Apes are both land- and tree-dwellers. On land, apes typically move about on all fours with the knuckles of their front hands on the ground. Exceptions are the orangutan, which closes its hands into fists, and the gibbon, which walks with its long arms held high. Although all apes can climb trees, some are much more comfortable moving about high above the ground. The orangutan and gibbon seldom come down from their lofty habitats. Gorillas rarely climb trees.
Most apes are very social animals. In fact, they need to be around each other. When apes do not have contact with each other, they become depressed and dejected. Their sociability extends to their mode of parenting. Apes are dedicated parents that spend a lot of their time raising their offspring. Rather than have many offspring, apes produce a few young that are cared for by both male and female parents. Their care extends over several years until the young are able to take care of themselves.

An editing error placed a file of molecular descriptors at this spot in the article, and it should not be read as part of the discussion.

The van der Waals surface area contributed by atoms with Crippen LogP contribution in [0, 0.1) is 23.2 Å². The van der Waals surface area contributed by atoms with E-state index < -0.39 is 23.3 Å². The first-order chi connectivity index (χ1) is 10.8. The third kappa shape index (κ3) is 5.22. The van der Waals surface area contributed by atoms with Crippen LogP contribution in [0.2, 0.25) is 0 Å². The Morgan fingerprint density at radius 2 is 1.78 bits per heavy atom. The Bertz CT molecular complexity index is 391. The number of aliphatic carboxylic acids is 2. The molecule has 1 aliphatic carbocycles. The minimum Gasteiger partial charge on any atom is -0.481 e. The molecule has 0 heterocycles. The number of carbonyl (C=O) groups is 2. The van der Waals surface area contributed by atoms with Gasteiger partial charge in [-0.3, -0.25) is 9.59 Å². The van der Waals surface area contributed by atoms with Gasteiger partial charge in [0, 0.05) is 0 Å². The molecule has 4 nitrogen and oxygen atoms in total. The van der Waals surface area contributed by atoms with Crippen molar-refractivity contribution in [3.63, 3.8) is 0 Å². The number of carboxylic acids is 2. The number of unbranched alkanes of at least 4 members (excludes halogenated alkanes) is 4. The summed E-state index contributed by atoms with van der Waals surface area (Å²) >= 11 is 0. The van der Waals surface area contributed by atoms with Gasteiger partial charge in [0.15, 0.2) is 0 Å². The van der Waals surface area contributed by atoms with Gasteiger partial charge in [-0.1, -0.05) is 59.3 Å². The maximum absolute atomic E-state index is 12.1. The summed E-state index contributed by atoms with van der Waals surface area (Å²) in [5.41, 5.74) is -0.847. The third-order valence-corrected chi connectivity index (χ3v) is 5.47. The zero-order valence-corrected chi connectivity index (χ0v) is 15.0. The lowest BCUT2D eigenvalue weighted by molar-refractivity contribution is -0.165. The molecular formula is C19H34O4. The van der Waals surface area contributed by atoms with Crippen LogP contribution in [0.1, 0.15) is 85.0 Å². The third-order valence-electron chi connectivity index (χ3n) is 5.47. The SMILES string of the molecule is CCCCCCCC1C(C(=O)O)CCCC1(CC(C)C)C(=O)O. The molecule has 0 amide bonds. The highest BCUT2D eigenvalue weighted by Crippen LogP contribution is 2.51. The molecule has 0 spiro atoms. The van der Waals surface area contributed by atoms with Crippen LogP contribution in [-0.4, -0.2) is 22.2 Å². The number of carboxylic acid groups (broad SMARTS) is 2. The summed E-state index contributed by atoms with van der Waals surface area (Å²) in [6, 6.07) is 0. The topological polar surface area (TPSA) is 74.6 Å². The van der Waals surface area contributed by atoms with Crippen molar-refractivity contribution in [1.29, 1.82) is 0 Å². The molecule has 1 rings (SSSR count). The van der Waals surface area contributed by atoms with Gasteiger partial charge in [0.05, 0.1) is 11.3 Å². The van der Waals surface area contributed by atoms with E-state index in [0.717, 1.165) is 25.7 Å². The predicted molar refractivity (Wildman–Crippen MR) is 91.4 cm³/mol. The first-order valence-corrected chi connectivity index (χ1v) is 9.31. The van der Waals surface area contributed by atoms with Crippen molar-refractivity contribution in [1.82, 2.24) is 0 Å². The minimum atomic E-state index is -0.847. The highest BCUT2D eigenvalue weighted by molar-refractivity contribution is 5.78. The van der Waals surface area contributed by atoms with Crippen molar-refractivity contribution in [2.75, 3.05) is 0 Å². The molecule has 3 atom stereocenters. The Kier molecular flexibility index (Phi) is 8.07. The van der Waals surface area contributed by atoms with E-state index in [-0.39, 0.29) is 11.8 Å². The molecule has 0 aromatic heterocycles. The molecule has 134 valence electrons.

The Life of Apes
Except for the solitary orangutan, apes live in groups. Some groups, like those of the gibbons, are small and consist of an adult pair and their young. A gorilla group may reach two dozen members. It includes a few adult males, some younger males, and females and their offspring. Chimpanzees live in groups of between 15 and 80 individuals. The largest groups, or communities, are formed by the bonobos. A single community can have close to 150 members.